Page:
Posted on: Jul 24, 2013 at 13:07 IST

In the world of nations, with people of different faiths, some faiths will have to be minorities – a mathematical and logical given. In a similar manner, people speaking different languages and professing different economic philosophies may live in a nation. It is a dangerous idea to think that people of a certain faith should all live in one nation despite geographic and other differences. Patriotism and individual freedom to practice their faiths without impinging on the beliefs of others is a noble goal to work for. Ultimately, when people reach their God’s kingdom, they achieve that goal alone and not as a group.

from:  Som Karamchetty
Posted on: Jul 23, 2013 at 23:42 IST

I appreciate Jinnah....for his stubborn attitude towards partition to
have a separate nation! it's Good for India, Good for Pakistan, other
wise there would have been many Pakistan inside India...! but yes feels
sad for those Hindus in Pakistan who are treated inhumanly & the fact is
Muslims in India are more happier than those in Pakistan....Salute to
the democratic,secular country..Jai Hind !!

from:  Girija R
Posted on: Jul 23, 2013 at 15:52 IST

Without an iota of doubt, in hindsight, we are absolutely happy about partition for the sole reason that terrorism is not home grown for us any more. So good luck to Pakistan!

from:  Prasad
Posted on: Jul 23, 2013 at 12:47 IST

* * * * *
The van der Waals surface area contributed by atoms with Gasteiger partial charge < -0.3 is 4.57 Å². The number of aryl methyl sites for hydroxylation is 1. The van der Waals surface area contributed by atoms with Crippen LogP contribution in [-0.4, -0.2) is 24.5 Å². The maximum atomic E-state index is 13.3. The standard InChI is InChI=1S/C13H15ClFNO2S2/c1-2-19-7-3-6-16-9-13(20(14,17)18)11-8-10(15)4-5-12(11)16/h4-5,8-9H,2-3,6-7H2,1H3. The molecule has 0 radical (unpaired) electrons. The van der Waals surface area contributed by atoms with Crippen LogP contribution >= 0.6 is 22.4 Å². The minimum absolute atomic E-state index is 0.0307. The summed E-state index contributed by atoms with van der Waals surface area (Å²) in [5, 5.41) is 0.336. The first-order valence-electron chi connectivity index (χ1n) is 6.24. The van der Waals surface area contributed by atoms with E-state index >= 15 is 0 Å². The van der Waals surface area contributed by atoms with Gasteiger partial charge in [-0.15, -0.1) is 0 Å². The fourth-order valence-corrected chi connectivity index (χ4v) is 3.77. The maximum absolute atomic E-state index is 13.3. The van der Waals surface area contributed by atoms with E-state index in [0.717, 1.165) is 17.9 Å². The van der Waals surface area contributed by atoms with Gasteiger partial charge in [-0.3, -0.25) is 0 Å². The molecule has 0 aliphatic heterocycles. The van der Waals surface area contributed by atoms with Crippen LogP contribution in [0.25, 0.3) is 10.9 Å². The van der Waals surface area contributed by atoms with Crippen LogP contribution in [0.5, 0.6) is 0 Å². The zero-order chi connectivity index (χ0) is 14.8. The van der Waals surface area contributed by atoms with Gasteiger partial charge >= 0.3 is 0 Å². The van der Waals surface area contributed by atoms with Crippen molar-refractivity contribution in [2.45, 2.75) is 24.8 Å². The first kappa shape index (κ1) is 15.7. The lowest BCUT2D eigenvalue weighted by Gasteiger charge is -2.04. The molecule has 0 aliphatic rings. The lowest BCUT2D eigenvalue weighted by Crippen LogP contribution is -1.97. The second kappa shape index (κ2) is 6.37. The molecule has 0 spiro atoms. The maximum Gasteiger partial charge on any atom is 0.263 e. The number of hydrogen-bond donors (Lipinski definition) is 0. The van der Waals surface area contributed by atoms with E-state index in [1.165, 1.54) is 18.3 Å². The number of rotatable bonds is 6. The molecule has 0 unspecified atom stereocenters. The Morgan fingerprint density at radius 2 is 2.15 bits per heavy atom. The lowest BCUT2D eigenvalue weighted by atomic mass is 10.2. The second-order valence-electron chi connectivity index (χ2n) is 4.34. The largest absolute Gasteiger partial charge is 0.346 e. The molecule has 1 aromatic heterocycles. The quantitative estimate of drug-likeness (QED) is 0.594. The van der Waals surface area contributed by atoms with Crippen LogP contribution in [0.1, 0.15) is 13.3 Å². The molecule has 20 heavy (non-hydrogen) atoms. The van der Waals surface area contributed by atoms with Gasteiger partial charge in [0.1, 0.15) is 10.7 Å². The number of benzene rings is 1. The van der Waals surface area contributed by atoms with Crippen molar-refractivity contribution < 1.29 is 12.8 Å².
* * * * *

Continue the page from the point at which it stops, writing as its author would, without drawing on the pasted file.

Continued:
I love to read Ayesha Jalal's comments on different subjects. She is honest & candid in her views. I enjoyed her 'Partisan of Allah' very much. I think our establishment/military needs to re-think on certain issues of national importance if they want to see this country on the path of progress.

from:  Nasir Aman
Posted on: Jul 23, 2013 at 09:53 IST

Before partition in 1947 both Hindus and Muslims were living amicably,
respecting each other. A third party who need not be named fostered
imagined differences and whipped up passions and hatred.And some
leader/s who need not be named fell for their machinations. It is only
after partition that the divide has become so wide as to seem to be
unbridgeable..

Veevip Sarathy

from:  Veevip Sarathy
Posted on: Jul 23, 2013 at 08:54 IST

As some Western intellectual has said societies cannot help but propagandize themselves. All societies pick and choose within history and even resort to out and out fabrication. How many Englishmen would accept that the battle of Trafalgar did not change the history but it was their fraudulent history that changed the battle? How many Americans know that the story of "Father I can not tell a lie" is a lie? How many Indians are aware that Taj Mahal is the mausoleum of Aurangzeb's mother? How many Indians are aware that one of MK Gandhi's sons converted to Islam? How many Indians know or would like to know how far their culinary terminology like Biryani, Kabab, Naan, Korma, Keema, Kulfi or Tandoori goes into their own literature? How many Indians know that Masala is an Arabic word? How many Indians know that history doesn't know of any of Akbar's wives named Jodha?

from:  Tipu Qaimkhani
Posted on: Jul 23, 2013 at 05:43 IST